Our day six on the Way of St. Francis from Città di Castello to Pietralunga was a long walk, mostly on monotonous pavement, but on quiet roads through the countryside. The highlight of the day, after 19.5 kilometers, is the early Christian basilica, the Pieve de' Saddi.
"Keep a clear eye toward life's end. Do not forget your purpose and destiny as God's creature. What you are in His sight is what you are and nothing more. Remember that when you leave this earth, you can take nothing you have received, but only what you have given; a full heart enriched by honest service, love, sacrifice and courage.” ~ St Francis of Assisi
You can certainly understand your place in the Universe and create a full heart, as you walk this Way of St. Francis on this day! It is certainly a day where you keep an eye on "life's end" or more appropriately for this day, the pilgrim's goal.
This typical day on the Way starts out with a 400 meter (1300 feet) climb up and out of Città di Castello over the first 15 kilometers. Then a descent over the next five to the Pieve de' Saddi, a wonderful place to take a lunch break (pack your own).
In fact there are no services on this day, so be sure to bring plenty of food and water, as you need.
The remaining third of your day is followed by two more climbs and descents, the first only about 100 meters (328 feet), the second about 200 meters (656 feet).
The final, brief climb is up and into the lovely, small, medieval city of Pietralunga.
See my maps below, for an overview of the day. It is longer and a bit more industrious than the prior days, so be mentally prepared! Or you can break up the day if needed, as you can see in the map, below, at either the Rifugio Candeggio after about 14 kilometers, or the donativo, Chiesa di Pieve de' Saddi after about 19.5 kilometers.
The end of day five was at the splendid Baroque Cattedrale dei Santi Florido e Amanzio in the center of Città di Castello. The Via di Francesco continues onward, on day six, following the street around the north side of the cathedral (to the left of the cathedral as you look at the entrance doors).
We actually walked the initial way through the city in the daylight of day five as you can see from the photos below.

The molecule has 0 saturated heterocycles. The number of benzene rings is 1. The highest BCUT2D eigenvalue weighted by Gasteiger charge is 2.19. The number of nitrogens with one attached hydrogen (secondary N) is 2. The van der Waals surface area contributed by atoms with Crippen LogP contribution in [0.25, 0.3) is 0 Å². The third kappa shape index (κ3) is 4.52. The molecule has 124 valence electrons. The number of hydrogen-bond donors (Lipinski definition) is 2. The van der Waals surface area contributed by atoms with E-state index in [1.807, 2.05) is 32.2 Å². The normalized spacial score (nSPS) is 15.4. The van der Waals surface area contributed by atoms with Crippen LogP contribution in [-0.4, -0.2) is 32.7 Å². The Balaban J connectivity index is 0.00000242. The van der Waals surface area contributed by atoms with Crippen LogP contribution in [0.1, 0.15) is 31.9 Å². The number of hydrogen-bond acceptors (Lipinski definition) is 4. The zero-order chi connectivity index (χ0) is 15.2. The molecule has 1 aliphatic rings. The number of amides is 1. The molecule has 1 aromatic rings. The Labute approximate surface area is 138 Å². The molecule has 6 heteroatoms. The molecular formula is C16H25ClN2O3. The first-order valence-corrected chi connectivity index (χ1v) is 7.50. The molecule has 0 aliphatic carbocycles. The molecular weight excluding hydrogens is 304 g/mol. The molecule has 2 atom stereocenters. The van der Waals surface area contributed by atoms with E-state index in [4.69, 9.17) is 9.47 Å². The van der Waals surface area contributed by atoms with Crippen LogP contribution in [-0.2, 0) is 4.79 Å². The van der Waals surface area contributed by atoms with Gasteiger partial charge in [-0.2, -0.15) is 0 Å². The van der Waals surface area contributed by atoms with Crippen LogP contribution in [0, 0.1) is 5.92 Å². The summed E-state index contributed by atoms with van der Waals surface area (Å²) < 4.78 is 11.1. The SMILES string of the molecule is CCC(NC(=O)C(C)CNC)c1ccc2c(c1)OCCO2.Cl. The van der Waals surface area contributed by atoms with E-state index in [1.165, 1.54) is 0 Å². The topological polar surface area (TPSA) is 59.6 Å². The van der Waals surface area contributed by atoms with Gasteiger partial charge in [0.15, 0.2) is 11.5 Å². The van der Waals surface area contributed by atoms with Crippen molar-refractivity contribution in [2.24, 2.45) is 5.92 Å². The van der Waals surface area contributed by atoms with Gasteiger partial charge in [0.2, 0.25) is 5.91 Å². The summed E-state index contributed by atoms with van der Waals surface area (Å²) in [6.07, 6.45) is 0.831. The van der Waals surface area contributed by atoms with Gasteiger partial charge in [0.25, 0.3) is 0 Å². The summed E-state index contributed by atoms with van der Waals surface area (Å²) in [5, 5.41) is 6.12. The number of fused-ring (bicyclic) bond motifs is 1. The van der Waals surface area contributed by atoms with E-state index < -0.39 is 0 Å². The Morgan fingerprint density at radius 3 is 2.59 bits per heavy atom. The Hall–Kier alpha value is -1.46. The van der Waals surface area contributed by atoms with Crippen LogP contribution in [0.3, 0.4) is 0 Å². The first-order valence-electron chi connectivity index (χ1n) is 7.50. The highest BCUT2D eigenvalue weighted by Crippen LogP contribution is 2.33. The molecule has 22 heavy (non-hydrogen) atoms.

Continue onward to the east, on the Corso Camillo Benso Conte di Cavour and in a few meters after the cathedral, pass the Torre Civica or Civic Tower, (that I pictured on day five) when the street becomes very narrow and walks under an archway with a pedestrian bridge over it.
Continue straight on this narrow street until it opens up to the main piazza, the Piazza Giacomo Matteotti, shown below. You can easily recognize this piazza, despite the lack of waymarks to guide you through the city.
As you face the bright yellow municipal building shown above, look to your right and find a narrow street called the Corso Vittorio Emanuele, shown below. Turn right onto this street by the Caffetteria Corso. The cafe tables block the entrance to this street, so you must look closely to find it. It had these nice flags when we passed through.
Continue on the Corso Vittorio Emanuele for about 400 meters southward, all the way to the southern medieval gate, shown next.
If you were to turn right just before the church, by the gate, shown in the right side of the photo above, you would come to the Hotel Le Mura in about 100 meters, where we stayed that night. It is the closest accommodation to the Way of St. Francis route and not only do I recommend it, but in addition, they have a huge, fabulous buffet breakfast (for extra) that you can access early along with the construction workers!
And now I offer our day six photo of the medieval gate from the outside, as we looked back in the early morning light.
We continued straight on the quiet street past the gate, now called the Via di Rignaldello, walking through the southern reaches of town.
Not quite a half kilometer later, the road takes a bend to the East and you come to a large traffic circle.
I could find no waymarks in this circle and we had a bit of a discussion as to which way to go as we had conflicting GPS tracks. As it turns out, the easiest and best way is to continue on straight through the circle, eastward, and meet up with the SP106 several hundred meters later.
Turn right (south) onto the SP106. Cozy up to this highway, because you must walk on it for the next 6.5 kilometers! As you can see in the next photo, it is treacherous, narrow and sometimes with blind curves. I couldn't resist showing how this looked with a big bus coming at us!
There is no real shoulder for most of the 6.5 kilometers for pilgrims to walk safely. Fortunately, the traffic lessens significantly farther on, as you climb up and out of town somewhat gradually for the first three kilometers of day six.
Your first nice landmark along the SP106 to look for at 3.4 kilometers into the day is this shrine, pictured below. It is in this area that the highway now takes a large bend eastward.
At 3.9 kilometers come to the entrance to the hamlet of Baucca, on day six of the Way of St. Francis from Città di Castello to Pietralunga.
At about six kilometers this cliff appears on your left and you enter a bridge system.
A few meters later, you come to this spillway on your right. Nick took the time to walk down to the shore line and explore, but I was content to view it from the bridge and snap this photo.
Almost immediately after the spillway, the Il Sasso restaurant is on your left, with the last amenities until Pietralunga. There is a lovely picnic area under nice shade on your right, if a stop at this time is appropriate for you. Since we had a huge breakfast at the Hotel Le Mura, we did not stop.
As we walked onward, the sky and the clouds gave a lovely silhouette for the ruined buildings on the ridge to the south. When you see these buildings, you are nearing the end of the walk on the SP106.